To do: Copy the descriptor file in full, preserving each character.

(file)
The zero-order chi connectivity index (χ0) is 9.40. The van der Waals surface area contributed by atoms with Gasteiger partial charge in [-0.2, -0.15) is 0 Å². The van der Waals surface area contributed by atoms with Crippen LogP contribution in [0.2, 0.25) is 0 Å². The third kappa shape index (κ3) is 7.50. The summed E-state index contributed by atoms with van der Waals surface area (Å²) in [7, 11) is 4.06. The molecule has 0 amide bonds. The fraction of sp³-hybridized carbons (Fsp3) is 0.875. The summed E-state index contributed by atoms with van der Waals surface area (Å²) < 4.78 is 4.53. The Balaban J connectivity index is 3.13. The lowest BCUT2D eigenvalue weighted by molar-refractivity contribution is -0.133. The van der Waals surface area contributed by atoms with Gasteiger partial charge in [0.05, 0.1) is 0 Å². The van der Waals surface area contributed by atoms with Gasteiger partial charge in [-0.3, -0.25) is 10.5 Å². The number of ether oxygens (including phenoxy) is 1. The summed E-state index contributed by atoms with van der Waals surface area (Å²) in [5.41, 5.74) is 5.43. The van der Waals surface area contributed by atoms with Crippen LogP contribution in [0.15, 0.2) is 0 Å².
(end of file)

The zero-order chi connectivity index (χ0) is 9.40. The van der Waals surface area contributed by atoms with Gasteiger partial charge in [-0.2, -0.15) is 0 Å². The van der Waals surface area contributed by atoms with Crippen LogP contribution in [0.2, 0.25) is 0 Å². The third kappa shape index (κ3) is 7.50. The summed E-state index contributed by atoms with van der Waals surface area (Å²) in [7, 11) is 4.06. The molecule has 0 amide bonds. The fraction of sp³-hybridized carbons (Fsp3) is 0.875. The summed E-state index contributed by atoms with van der Waals surface area (Å²) < 4.78 is 4.53. The Balaban J connectivity index is 3.13. The lowest BCUT2D eigenvalue weighted by molar-refractivity contribution is -0.133. The van der Waals surface area contributed by atoms with Gasteiger partial charge in [0.05, 0.1) is 0 Å². The van der Waals surface area contributed by atoms with Gasteiger partial charge in [-0.3, -0.25) is 10.5 Å². The number of ether oxygens (including phenoxy) is 1. The summed E-state index contributed by atoms with van der Waals surface area (Å²) in [5.41, 5.74) is 5.43. The van der Waals surface area contributed by atoms with Crippen LogP contribution in [0.15, 0.2) is 0 Å².